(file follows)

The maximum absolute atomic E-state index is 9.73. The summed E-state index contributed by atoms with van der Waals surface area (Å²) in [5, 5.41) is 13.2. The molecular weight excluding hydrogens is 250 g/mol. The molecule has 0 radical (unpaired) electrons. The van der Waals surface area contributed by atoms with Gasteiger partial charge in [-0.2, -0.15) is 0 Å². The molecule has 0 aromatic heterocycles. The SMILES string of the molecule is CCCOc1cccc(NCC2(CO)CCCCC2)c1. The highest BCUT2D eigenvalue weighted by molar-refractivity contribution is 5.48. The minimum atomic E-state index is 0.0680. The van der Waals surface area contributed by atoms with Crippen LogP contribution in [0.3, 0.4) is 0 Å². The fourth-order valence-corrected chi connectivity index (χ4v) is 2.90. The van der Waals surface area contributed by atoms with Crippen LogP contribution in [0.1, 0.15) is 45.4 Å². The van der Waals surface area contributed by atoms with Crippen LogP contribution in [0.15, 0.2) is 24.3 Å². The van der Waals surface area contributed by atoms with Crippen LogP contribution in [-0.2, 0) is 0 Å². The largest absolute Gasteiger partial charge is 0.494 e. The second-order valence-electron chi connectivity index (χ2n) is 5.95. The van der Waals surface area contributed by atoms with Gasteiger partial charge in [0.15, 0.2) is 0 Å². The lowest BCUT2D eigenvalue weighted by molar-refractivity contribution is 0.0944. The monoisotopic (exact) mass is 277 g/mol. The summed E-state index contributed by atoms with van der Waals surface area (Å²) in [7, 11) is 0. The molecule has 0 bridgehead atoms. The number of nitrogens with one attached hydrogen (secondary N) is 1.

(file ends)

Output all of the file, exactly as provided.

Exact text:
The maximum absolute atomic E-state index is 9.73. The summed E-state index contributed by atoms with van der Waals surface area (Å²) in [5, 5.41) is 13.2. The molecular weight excluding hydrogens is 250 g/mol. The molecule has 0 radical (unpaired) electrons. The van der Waals surface area contributed by atoms with Gasteiger partial charge in [-0.2, -0.15) is 0 Å². The molecule has 0 aromatic heterocycles. The SMILES string of the molecule is CCCOc1cccc(NCC2(CO)CCCCC2)c1. The highest BCUT2D eigenvalue weighted by molar-refractivity contribution is 5.48. The minimum atomic E-state index is 0.0680. The van der Waals surface area contributed by atoms with Crippen LogP contribution in [0.3, 0.4) is 0 Å². The fourth-order valence-corrected chi connectivity index (χ4v) is 2.90. The van der Waals surface area contributed by atoms with Crippen LogP contribution in [0.1, 0.15) is 45.4 Å². The van der Waals surface area contributed by atoms with Crippen LogP contribution in [0.15, 0.2) is 24.3 Å². The van der Waals surface area contributed by atoms with Crippen LogP contribution in [-0.2, 0) is 0 Å². The largest absolute Gasteiger partial charge is 0.494 e. The second-order valence-electron chi connectivity index (χ2n) is 5.95. The van der Waals surface area contributed by atoms with Gasteiger partial charge in [0.15, 0.2) is 0 Å². The lowest BCUT2D eigenvalue weighted by molar-refractivity contribution is 0.0944. The monoisotopic (exact) mass is 277 g/mol. The summed E-state index contributed by atoms with van der Waals surface area (Å²) in [7, 11) is 0. The molecule has 0 bridgehead atoms. The number of nitrogens with one attached hydrogen (secondary N) is 1.